Wednesday, May 14, 2014

Wildlife Wednesday - echidna

I've always been fascinated by Echidnas. I can't decide if it's the spikes, the squat body or the beaky nose that intrigues me the most.

Anyway, a while back, on a walk down to the beach, this echidna was poking around right next to the track, and then hid beside this tree when I heard him rustling and stopped to look. You can't tell in the photo but his feet are slowly shifting sand beneath him so he can burrow in and be protected - nifty huh?

Then a few days later, just down the road and round the corner from my house, I saw one in the trees around the school. He was strolling along minding his own business - but of course I didn't have a camera with me. Who expects to find an echidna across the street!?

The Australian museum website gives this information about it's life cycle.

Like the Platypus, the Short-beaked Echidna is an egg-laying mammal or monotreme and lays one egg at a time. The eggs hatch after about 10 days and the young, emerge blind and hairless. Clinging to hairs inside the mother's pouch, the young echidna suckles for two or three months. Once it develops spines and becomes too prickly, the mother removes it from her pouch and builds a burrow for it. It continues to suckle for the next six months.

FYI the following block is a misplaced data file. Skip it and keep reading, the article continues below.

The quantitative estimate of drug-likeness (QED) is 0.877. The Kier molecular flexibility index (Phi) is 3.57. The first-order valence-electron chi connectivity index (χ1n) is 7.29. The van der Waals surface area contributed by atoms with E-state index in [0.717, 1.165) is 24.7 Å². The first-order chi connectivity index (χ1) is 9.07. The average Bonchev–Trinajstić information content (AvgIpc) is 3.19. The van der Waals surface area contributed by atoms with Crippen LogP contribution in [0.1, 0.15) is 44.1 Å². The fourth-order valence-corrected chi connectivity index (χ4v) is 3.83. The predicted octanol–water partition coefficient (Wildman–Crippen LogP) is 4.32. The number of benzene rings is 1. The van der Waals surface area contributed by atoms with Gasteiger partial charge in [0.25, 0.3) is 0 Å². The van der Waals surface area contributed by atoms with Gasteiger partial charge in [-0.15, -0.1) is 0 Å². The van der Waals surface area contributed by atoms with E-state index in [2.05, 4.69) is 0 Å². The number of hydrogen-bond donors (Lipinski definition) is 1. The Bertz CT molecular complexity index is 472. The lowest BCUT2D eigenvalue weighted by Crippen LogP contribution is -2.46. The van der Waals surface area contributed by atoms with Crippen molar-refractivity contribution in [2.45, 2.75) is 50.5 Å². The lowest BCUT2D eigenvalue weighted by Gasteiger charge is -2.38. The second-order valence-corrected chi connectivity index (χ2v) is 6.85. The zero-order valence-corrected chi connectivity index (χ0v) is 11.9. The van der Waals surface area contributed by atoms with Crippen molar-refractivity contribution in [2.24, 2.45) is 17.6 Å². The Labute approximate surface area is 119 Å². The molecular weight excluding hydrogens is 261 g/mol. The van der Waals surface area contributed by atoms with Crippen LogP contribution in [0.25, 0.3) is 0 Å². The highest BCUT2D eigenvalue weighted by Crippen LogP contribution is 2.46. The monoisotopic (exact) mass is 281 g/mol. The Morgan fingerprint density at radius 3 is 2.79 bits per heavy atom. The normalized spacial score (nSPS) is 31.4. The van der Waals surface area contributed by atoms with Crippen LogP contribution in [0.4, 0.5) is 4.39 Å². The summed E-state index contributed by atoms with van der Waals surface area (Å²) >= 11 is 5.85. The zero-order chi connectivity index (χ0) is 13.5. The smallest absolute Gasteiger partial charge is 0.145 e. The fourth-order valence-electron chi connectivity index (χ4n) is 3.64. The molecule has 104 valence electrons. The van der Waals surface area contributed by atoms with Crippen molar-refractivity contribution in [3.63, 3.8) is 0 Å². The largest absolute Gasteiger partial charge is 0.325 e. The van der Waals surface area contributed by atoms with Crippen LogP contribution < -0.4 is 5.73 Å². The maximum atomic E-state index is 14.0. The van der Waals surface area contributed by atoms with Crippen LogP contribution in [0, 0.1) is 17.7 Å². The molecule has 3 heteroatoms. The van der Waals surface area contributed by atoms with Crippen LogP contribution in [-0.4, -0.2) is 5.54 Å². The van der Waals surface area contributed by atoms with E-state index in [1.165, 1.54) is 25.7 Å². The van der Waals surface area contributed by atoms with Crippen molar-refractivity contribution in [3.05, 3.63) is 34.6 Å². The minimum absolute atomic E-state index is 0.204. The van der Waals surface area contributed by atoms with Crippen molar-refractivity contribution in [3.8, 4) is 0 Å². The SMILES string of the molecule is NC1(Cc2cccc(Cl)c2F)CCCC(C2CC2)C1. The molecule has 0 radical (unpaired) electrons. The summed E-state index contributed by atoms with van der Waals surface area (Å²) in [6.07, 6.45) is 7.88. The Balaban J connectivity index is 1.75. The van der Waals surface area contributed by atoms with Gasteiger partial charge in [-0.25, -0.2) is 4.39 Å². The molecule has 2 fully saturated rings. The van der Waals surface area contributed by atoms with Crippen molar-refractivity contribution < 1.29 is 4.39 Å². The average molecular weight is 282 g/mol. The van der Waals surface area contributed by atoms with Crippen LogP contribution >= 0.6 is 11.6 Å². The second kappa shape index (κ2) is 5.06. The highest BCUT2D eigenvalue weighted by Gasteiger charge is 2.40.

Cats, dogs, foxes and goannas can eat the young. Cars are also added to the list for killing echidnas.

I've seen an echidna in every farm house I've lived in. They seemed to either roam through the yard or camp out for a few days. My dogs were never fond of their visits, but I always thought they were magical.


  1. Echidnas are the coolest. I never used to worry much about the US distinction of porcupine vs the Aussie echidnas, but now I make a point of making sure my kids call 'spiky' animals like 'echidnas' and not prickly like porcupines... if you know what I mean.

    1. Yes, I know what you mean and I think it's great that you're teaching your kids proper Aussieisms.

      Yeah Lily!

      Cate xox